You hit it with your keyboard or gamepad, dodge rolls on the floor, and throw axes at your enemies. The controls are a bit fiddly. If you don’t press the directional button when attacking your opponent, Ukhar will often swing your weapon around randomly and miss.
The sound effects are a bit tinny and cheap; luckily, the weak soundtrack can also be switched off. For a ridiculous 99 cents, I don’t care because the dungeon carnage is fun, the boss fights are excellent, and the different weapons and hidden goodies motivate my curiosity. At his peak, Ukhar had seven players at once – and deserved every single one.
In Warlike, you play one of three different heroes and work your way to the end of a randomly generated world map. On the map, you will encounter robbers, undead, and Greenskins who want to get their hands on you. In combat, you send your units onto the battlefield against your enemy’s troops and watch as both armies brawl in real time.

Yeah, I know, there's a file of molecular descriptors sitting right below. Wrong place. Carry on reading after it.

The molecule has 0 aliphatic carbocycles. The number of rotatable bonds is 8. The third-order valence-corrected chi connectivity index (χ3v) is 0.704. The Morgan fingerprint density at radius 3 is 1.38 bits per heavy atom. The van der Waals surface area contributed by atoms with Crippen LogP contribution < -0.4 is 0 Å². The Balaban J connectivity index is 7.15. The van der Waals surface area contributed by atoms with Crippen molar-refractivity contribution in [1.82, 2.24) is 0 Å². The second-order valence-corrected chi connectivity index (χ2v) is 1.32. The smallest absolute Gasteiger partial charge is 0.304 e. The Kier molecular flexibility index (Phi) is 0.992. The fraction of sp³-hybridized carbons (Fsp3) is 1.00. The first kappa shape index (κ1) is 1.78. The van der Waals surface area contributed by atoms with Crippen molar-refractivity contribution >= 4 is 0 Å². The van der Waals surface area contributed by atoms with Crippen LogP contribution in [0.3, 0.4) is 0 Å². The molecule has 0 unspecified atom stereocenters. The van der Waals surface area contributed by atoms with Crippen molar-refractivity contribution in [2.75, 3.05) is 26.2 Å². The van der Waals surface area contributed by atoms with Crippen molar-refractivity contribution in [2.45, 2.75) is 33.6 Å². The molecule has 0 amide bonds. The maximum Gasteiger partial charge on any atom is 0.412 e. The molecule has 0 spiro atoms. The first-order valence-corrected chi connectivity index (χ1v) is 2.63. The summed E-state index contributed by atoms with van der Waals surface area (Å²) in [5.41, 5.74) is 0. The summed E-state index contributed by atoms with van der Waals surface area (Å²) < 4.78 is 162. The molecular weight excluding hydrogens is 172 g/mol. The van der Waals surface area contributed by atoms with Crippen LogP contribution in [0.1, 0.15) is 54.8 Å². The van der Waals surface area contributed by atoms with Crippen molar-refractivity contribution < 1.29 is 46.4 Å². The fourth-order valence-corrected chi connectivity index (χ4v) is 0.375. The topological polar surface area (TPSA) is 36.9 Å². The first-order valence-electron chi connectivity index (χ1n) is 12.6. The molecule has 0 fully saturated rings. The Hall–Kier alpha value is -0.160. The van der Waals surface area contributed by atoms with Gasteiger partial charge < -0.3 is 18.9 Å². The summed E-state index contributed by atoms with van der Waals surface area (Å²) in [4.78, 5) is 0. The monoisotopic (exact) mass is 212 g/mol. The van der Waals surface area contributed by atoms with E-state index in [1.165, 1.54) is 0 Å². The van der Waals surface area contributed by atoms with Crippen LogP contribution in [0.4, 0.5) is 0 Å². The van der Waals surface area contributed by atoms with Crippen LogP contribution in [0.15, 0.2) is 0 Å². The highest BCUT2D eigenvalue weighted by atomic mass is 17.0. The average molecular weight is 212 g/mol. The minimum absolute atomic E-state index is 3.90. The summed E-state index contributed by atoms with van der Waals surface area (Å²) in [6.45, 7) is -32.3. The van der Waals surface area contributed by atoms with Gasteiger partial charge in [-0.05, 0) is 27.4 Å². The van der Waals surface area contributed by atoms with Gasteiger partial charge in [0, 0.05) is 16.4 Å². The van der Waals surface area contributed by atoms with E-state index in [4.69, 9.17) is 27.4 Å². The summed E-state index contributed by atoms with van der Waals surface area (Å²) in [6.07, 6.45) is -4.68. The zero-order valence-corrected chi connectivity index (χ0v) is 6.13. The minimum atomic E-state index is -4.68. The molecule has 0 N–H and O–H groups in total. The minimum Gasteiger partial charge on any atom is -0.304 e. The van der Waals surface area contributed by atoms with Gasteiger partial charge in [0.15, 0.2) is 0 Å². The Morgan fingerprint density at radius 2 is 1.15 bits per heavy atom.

You can only intervene with a limited hero ability that strengthens your units, weakens opponents, or calls for reinforcements, depending on your chosen main character. From time to time, you will also come across merchants where you can upgrade troops or buy new units if you have the means.
The game gives you a path through the world. If you reach the goal on the world map, you have to win a challenging boss fight. You can deviate from that, and then the random number generator will make your life hell.
I was regularly deducted gold and units for trips into the undergrowth, and the risk was rarely worth it. At the same time, my army was always too weak towards the end to win the final battle.
Warlike has some excellent ideas, and the real-time battles are fun to watch. Despite the short fights, a game session only lasts a few minutes. It’s not a bad game. With some tweaking, it could even be okay. But nobody has touched it since January. The maximum number of players was four. It’s in good hands at the end of the Steam charts.